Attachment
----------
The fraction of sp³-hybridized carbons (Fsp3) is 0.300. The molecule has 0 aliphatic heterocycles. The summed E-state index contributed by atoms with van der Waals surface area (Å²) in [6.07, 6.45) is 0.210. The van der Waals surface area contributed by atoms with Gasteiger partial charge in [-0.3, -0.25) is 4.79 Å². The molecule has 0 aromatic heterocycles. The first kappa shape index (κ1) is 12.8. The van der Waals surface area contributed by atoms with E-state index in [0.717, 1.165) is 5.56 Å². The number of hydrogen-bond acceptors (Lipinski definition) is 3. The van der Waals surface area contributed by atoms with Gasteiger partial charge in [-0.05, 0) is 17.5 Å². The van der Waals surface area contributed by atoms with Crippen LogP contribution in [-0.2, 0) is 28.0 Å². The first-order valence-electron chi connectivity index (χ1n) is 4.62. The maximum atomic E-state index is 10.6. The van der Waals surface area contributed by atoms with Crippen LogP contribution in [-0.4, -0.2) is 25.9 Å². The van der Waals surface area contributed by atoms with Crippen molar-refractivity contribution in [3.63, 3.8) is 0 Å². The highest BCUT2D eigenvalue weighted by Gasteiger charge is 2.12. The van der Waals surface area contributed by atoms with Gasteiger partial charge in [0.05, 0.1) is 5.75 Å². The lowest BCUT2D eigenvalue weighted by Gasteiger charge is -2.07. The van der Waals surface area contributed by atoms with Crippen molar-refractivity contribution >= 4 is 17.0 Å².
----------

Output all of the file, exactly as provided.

The fraction of sp³-hybridized carbons (Fsp3) is 0.300. The molecule has 0 aliphatic heterocycles. The summed E-state index contributed by atoms with van der Waals surface area (Å²) in [6.07, 6.45) is 0.210. The van der Waals surface area contributed by atoms with Gasteiger partial charge in [-0.3, -0.25) is 4.79 Å². The molecule has 0 aromatic heterocycles. The first kappa shape index (κ1) is 12.8. The van der Waals surface area contributed by atoms with E-state index in [0.717, 1.165) is 5.56 Å². The number of hydrogen-bond acceptors (Lipinski definition) is 3. The van der Waals surface area contributed by atoms with Gasteiger partial charge in [-0.05, 0) is 17.5 Å². The van der Waals surface area contributed by atoms with Crippen LogP contribution in [-0.2, 0) is 28.0 Å². The first-order valence-electron chi connectivity index (χ1n) is 4.62. The maximum atomic E-state index is 10.6. The van der Waals surface area contributed by atoms with Crippen LogP contribution in [-0.4, -0.2) is 25.9 Å². The van der Waals surface area contributed by atoms with Crippen molar-refractivity contribution in [3.63, 3.8) is 0 Å². The highest BCUT2D eigenvalue weighted by Gasteiger charge is 2.12. The van der Waals surface area contributed by atoms with Gasteiger partial charge in [0.05, 0.1) is 5.75 Å². The lowest BCUT2D eigenvalue weighted by Gasteiger charge is -2.07. The van der Waals surface area contributed by atoms with Crippen molar-refractivity contribution >= 4 is 17.0 Å².